It’s great to love (most of) what you do. It really is! But it also means that there’s a good shot you’ll be exploited at work. (I think you’d find, if you listened, that many, many pink collar professionals—including librarians—are being exploited at work.) You’ll cope with sexual harassment—a lot. You may or may not get any support while you do so. (When I was twenty-one or so, my supervisor told me that man just couldn’t resist groping me, with a body like mine. I spent years trying to hide so my hips and breasts wouldn’t Bother Anyone before finally realizing, when I was groped wearing a down parka, that it was all a lie anyway.) Like historians and scientists, every rando out there knows Everything About Your Profession; there’s always that Forbes economist guy to suggest that we replace libraries and archives with Amazon. (Library Twitter’s responses were predictably amazing, but this sort of rhetoric isn’t funny: it’s a conscientious effort to keep that boot on people’s necks—and to destroy our field more generally.)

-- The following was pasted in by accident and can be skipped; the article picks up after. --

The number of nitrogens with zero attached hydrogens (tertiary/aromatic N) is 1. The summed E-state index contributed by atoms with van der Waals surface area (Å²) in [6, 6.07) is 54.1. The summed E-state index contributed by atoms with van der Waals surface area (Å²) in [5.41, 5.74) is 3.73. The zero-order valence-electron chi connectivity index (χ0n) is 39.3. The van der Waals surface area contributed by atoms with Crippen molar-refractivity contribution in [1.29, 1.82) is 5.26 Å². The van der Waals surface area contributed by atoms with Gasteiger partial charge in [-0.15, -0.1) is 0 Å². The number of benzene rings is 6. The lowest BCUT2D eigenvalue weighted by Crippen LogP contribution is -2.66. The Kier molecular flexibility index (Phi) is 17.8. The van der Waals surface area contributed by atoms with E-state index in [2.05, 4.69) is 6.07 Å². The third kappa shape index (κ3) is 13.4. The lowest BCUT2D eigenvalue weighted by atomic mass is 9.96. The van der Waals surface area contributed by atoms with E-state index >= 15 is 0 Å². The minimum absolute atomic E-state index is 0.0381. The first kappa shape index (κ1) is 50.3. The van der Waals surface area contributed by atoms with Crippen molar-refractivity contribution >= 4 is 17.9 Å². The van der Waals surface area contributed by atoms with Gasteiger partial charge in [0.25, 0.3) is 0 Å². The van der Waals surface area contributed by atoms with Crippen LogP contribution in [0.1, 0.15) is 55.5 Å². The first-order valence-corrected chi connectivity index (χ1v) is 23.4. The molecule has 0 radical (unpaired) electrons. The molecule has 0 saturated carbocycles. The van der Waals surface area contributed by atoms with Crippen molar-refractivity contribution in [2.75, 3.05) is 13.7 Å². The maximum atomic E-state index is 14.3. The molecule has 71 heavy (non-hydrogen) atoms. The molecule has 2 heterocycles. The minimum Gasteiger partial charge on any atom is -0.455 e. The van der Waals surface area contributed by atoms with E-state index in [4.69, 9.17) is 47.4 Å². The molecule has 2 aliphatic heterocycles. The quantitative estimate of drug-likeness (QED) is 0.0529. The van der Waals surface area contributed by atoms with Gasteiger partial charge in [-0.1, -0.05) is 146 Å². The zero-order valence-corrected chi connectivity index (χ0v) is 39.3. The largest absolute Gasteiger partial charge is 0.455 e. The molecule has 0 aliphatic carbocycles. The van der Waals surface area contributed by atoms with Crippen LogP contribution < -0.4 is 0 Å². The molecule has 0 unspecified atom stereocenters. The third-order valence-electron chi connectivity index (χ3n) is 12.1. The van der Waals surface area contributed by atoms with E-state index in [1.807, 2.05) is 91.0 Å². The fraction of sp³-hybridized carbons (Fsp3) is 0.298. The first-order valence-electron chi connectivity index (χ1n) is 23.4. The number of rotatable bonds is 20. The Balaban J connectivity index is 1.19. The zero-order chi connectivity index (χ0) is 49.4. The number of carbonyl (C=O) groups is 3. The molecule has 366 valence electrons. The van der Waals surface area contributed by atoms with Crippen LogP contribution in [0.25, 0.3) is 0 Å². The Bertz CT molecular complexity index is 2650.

But there’s more! You’ll be asked to take on ever more duties: Narcan administrator, counselor, therapist, social services (remember Social Services from Moonrise Kingdom?), and more. (It’s worth noting that this was a thing back in my grandparents’ day, too, though it has gotten a bit more extreme.) You’ll be asked to do more and more and more on less and less and less—which will often come straight out of your paycheck. Heck, as people retire or flee for better-paying worlds, those jobs will not be filled—except by you, working three people’s jobs, and then four, and then five, and six, and maybe even seven. (This is, by the way, a very real example.) “Other duties as assigned” is a bear of a phrase. It can mean anything from cleaning up urine or vomit or dealing with that serial pooper to talking someone down from a crisis or letting students sit in your office and eat all your candy and write their paper there, where they feel safe.